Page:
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Fixing Social Security, Part 1 of 2

social security card.jpgThere has been a lot of press about "fixing" the Social Security system. Most pundits focus on the possibility of reallocating money between the retirement fund and the disability fund, something that has been done many times before. However, a recently passed law has made such a fund transfer contingent on so-called reforms, making it much less likely that reallocation will ever occur.

There is another way that has received less attention. Increasing the cap on the payroll deductions that fund the programs operated by the Social Security Administration (SSA) could go a long way toward strengthening them financially. Social Security programs are funded through the payroll tax on earnings, and that tax currently applies to the first $118,500 in wages. Those who earn more than this only pay up to the capped amount; earnings above this are not taxed.

This sounds like a lot of money, and for most of us, it is. However, close to 6 percent of working Americans make more than this amount, but are subject to payroll deductions only for the amount up to the cap. This means they are paying at a lower rate overall - sometimes much lower - than most Americans.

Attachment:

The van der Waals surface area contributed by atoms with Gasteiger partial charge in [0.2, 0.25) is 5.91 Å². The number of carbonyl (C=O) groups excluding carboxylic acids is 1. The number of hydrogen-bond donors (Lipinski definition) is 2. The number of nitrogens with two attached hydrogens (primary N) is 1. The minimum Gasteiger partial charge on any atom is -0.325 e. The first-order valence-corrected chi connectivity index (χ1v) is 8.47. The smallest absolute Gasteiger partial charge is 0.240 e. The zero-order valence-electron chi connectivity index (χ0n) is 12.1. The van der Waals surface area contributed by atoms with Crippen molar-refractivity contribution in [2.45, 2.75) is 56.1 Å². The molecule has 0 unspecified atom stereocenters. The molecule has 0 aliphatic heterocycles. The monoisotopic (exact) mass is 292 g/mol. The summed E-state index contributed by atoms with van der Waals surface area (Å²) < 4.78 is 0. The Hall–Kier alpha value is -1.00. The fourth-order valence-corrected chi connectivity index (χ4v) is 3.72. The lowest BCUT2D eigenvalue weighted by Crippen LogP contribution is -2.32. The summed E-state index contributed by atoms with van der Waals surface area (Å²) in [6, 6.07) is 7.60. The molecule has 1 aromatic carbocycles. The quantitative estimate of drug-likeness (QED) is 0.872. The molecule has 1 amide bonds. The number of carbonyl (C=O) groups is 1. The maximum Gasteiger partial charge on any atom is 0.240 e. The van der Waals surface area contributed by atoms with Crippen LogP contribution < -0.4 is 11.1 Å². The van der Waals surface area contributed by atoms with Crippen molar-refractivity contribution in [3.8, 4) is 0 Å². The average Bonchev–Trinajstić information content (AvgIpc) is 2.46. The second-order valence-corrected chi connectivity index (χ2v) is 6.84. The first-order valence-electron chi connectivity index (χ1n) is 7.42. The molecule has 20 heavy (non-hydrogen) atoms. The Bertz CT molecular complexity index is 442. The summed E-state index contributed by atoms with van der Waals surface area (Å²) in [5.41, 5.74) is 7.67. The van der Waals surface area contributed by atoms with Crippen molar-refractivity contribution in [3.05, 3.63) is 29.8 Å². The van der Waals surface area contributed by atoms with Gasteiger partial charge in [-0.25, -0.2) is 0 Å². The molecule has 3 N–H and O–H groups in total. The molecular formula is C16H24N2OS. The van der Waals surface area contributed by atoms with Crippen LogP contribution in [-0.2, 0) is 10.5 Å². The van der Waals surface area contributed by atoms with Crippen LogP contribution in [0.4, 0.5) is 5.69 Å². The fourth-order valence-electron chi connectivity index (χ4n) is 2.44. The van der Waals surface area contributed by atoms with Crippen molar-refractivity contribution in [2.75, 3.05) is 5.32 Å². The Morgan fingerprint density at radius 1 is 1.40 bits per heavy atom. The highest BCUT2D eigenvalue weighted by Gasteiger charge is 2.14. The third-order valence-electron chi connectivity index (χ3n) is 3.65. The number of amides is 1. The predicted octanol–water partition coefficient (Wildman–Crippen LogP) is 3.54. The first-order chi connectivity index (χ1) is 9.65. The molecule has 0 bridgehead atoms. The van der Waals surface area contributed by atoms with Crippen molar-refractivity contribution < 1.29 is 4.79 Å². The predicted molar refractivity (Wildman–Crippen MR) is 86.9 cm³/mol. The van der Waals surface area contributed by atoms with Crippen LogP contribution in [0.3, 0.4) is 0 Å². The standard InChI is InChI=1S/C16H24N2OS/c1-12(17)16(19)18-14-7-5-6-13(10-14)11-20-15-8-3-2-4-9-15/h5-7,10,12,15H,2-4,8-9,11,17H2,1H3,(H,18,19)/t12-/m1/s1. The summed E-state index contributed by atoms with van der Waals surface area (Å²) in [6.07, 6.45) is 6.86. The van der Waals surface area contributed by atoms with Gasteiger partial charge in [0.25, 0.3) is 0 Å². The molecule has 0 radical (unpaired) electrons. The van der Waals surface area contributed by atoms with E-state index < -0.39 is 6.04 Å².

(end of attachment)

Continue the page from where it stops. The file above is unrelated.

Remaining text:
According to a report by the Office of Retirement and Disability Policy in 2014, the percentage of national earnings that are subject to the cap has fallen since the early 1980s. The report states that the reason for this is that earnings above the cap have increased faster than earnings among workers who make less than the cap. In short, the rich are getting richer faster than the rest of us.

There have been several proposals to change the way the Social Security tax is applied. One is to eliminate the cap altogether. This change, according to Census Bureau figures, would cause around 6 percent of the working population to pay more in taxes. Another approach is to tax the highest earners, those above $250,000. This would affect around 1.4 percent of earners nationally. Both of these approaches would fix the long-term shortfall - for at least 75 years - that is projected to happen if nothing changes.

Based on public surveys, eliminating or changing the cap on earnings appears to be the most acceptable approach. In our next blog post, we will discuss other proposals to strengthen the funding base for Social Security programs.


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